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Adverse Hemodynamic Effects of Phentolamine in Primary Pulmonary Hypertension

MURRAY L. COHEN, M.D.; and ITZHAK KRONZON, M.D.
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▸Requests for reprints should be addressed to Itzhak Kronzon, M.D.; New York University Medical Center, Suite 2E, 560 First Avenue; New York, NY 10016.


New York University Medical Center; New York, New York


Ann Intern Med. 1981;95(5):591-592. doi:10.7326/0003-4819-95-5-591
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This excerpt has been provided in the absence of an abstract.

Primary pulmonary hypertension is a disease of unknown cause that presents with a progressive rise in pulmonary artery pressure leading almost inevitably to the development of right-sided heart failure and death. This disorder occurs most frequently in women during the second and third decade of life (1, 2).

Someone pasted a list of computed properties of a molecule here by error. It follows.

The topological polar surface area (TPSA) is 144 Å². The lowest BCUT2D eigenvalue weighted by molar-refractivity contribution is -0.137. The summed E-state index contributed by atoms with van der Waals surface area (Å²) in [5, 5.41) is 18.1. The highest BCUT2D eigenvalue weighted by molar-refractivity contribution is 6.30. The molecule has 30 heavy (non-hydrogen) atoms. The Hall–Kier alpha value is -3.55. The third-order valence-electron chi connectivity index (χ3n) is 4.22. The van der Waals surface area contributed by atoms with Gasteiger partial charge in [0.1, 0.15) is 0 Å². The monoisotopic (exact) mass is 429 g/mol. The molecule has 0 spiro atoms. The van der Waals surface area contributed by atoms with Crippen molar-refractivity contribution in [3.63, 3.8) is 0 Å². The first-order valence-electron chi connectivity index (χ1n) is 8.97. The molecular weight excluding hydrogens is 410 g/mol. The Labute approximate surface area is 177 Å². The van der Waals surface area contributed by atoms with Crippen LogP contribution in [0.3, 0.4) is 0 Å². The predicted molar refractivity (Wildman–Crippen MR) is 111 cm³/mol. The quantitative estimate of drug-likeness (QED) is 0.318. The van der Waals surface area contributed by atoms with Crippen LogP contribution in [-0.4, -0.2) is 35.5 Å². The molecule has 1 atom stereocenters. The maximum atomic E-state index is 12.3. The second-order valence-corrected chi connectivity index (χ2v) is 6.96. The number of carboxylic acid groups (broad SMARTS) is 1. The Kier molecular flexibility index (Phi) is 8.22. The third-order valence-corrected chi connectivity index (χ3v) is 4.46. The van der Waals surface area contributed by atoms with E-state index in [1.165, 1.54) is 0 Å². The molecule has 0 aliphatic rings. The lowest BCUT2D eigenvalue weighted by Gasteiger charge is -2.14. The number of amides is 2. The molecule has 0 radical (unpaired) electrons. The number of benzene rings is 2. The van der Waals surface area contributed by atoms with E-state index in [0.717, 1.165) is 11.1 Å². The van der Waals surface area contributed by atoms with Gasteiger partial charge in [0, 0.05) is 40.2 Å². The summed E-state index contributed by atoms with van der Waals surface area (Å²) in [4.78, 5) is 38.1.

Increased pulmonary vascular resistance associated with an increased pulmonary artery pressure and normal left-sided pressure form the physiologic basis of the diagnosis (2). The decrease in pulmonary vascular resistance in response to vasodilators seen early in the course of the disease is lost as the disease progresses (3). Wagenvoort and Wagenvoort (1)

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